We recognize that dairy and meat producers are responsible for high levels of methane emissions, which lead to global warming. Our solution is to help these farmers overcome the problem through mass distribution of methane digesters to every livestock producer, which creates a DRAMATIC reduction in these emissions. We can make these digesters affordable by lobbying for a meat sales tax, so that the burden of buying this expensive technology is not put on farmers themselves. We will also encourage rotational grazing, by launching a public education campaign that calls on consumers to buy more meat that is certified grass fed. Livestock producers that emit the greatest quantities of methane are industrial, factory farms that use CAFOs (animal pens where livestock live their lifecycle) and require methane-emitting manure pits.
Finally, we seek to advocate for a new subsidy model at the federal government level. Current subsidies reward “big ag”, but new models from Europe can be replicated that reward farmers using climate-smart, organic practices.
3) Farmers are champions for antibiotic stewardship - promoting responsible practices among livestock producers. Forty percent of antibiotics are used in livestock. The UN projects that deaths from infections could increase to 10M per year globally by 2050 because antibiotics will no longer be effective because of overuse. We are already promoting 2 programs to make farmers a part of the solution. First, we are currently developing a new curriculum for vets/extension agents/livestock farmers adopted based on new research-proven practices that reduce antibiotic use, involving preventive treatment of individual animals identified as high risk of infection rather than blanket treatment of herds. We will scale this work nationally. Second, in 2019, we successfully piloted a program in the Southern Tier that creates a school food procurement standard requiring vendors to source meat from farms that use antibiotics responsibly. We are now moving to scale this work in the Buffalo school district--the second largest next to NYC.
4) Farmland stays in production and new landownership advances racial equality and wealth distribution - creating pipelines of new farmers to transition farmland, replacing retiring farmers. Given that NYS already has a large portion of retiring farmers and increasing farms available on the market, we believe the time is ripe to usher in new farmers that will help diversify farmland owners and support the distribution of wealth. Farmers may be cash poor, but they are land rich. Building on our current work serving beginning farmers, we will launch a campaign targeting new Americans, immigrants, refugees, native Americans, other disadvantaged groups predisposed to farming/urban gardening. Programs will be tailored to meet their needs and driven by those from existing farmer of color communities with whom we have partnerships. We will also address the “rural culture of racism” by working with racial justice organizations to transform the context, making NYS a safe and dignified place to work and live. Finally, since becoming a farmer requires significant resources, and because disadvantaged groups have the least access to capital, we will lobby the NYS government for the creation of a mediation agency for lenders/investors that can bear the risk especially since farming is a high risk industry.
In sum, our “theory of change” is that we can accomplish all of these cornerstones by bringing together stakeholders to build a consensus plan--a NYS Multi-Stakeholder Comprehensive Food System Vision and Plan of Action--owned and implemented by all stakeholders involved because they see INCENTIVE to do so. We anticipate a 2-year process that builds ownership by stakeholders for food system transformation by 2050. The plan will set targets and include a timebound implementation plan. To mobilize broader public support, CADE’s Executive Director also delivered a TedX Talk on “Why America Needs a New Foodshed” in September 2019, laying out our vision. She published a similar op-ed in the Albany Times Union to reach policymakers and consumers, and regularly speaks in public venues about this agenda.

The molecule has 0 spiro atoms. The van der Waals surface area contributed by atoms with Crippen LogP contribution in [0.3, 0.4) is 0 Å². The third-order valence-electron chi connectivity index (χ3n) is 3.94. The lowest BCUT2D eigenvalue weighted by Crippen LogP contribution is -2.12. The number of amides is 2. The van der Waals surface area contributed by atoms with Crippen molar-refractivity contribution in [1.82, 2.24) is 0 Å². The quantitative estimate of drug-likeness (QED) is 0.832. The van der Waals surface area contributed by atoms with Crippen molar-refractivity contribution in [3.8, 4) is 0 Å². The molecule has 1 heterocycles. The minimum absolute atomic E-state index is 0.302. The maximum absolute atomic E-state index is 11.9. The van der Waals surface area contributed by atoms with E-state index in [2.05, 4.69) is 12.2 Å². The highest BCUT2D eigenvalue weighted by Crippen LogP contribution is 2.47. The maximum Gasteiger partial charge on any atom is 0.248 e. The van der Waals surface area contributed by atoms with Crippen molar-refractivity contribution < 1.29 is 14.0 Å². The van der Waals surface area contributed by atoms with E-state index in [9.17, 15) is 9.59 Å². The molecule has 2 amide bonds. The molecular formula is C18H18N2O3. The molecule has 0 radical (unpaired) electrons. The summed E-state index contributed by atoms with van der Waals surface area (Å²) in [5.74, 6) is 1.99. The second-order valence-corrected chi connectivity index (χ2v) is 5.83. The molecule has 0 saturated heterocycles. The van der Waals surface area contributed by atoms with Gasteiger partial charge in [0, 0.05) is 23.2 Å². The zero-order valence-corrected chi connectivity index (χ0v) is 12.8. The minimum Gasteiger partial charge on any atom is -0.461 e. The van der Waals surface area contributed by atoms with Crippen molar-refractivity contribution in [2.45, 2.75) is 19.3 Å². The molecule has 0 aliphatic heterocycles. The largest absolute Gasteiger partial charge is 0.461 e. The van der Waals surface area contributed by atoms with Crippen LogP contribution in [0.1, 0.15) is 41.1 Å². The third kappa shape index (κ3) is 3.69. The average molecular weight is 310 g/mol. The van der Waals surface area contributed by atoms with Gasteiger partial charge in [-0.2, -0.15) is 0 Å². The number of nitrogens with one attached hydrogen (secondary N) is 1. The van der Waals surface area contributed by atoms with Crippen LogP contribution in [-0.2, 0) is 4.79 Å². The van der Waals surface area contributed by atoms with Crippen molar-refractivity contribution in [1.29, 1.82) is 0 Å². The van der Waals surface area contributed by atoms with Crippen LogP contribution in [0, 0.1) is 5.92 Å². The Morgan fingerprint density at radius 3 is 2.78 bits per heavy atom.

CADE IS POSITIONED TO LEAD
CADE aspires to win the Rockefeller Foundation Vision Prize to provide us with the resources we need to realize our Vision--building on the work we’ve already started. We have the potential to promote and scale our food system model in other regions across the U.S.--especially those with small farm infrastructure like ours, including across New England (harmonized with the New England Food Vision), the Northeast, and Southeast. Realizing a Food System Vision for NYS is strategic for the U.S., as it is a national leader.
In 2018, under new leadership and through our own organizational strategic planning, CADE leadership determined that one of its most important priorities to support NYS’ agricultural development was to facilitate a 30-year multi-stakeholder comprehensive Vision and Plan that would put forward an “end state” for all stakeholders to work toward. Coincidentally (prior to our knowing about Rockefeller’s Vision Prize), we called this “Vision 2050: NYS as the Northeast’s Leading Foodshed”. It reflects the same cornerstones as this application. In 2019, we secured NYS and federal grant funding to undertake this work in partnership with NYS’ leading agricultural research institutions--Cornell University and SUNY Cobleskill.
There are a number of challenges we anticipate facing in the realization of our Vision. First, it is premised on assumptions. For it to be realized, we must a) conduct continued due diligence and research and b) be prepared to adapt to what emerges if our assumptions are incorrect or if the overall context changes. The vision assumes--
-NYS government will stay friendly to small farm agendas and invest in policy/resources
-aggregated business models are profitable
-farmers will agree to adapt aggregated business models potentially overcoming individualistic value systems
-NYS food hubs will proceed with creating an association
-The local food movement will be sustained
-Any other of our strategies and approaches will stick!
“Big ag” will not go down without a fight. We can anticipate that they will adapt to market changes to keep a monopoly on the food market. We will also adapt and evolve as needed.
We consulted with more than 100 stakeholders. SEE ATTACHED GRAPHIC
How did you hear about the Food System Vision Prize?
Jessica Frierich, Rockefeller Foundation staff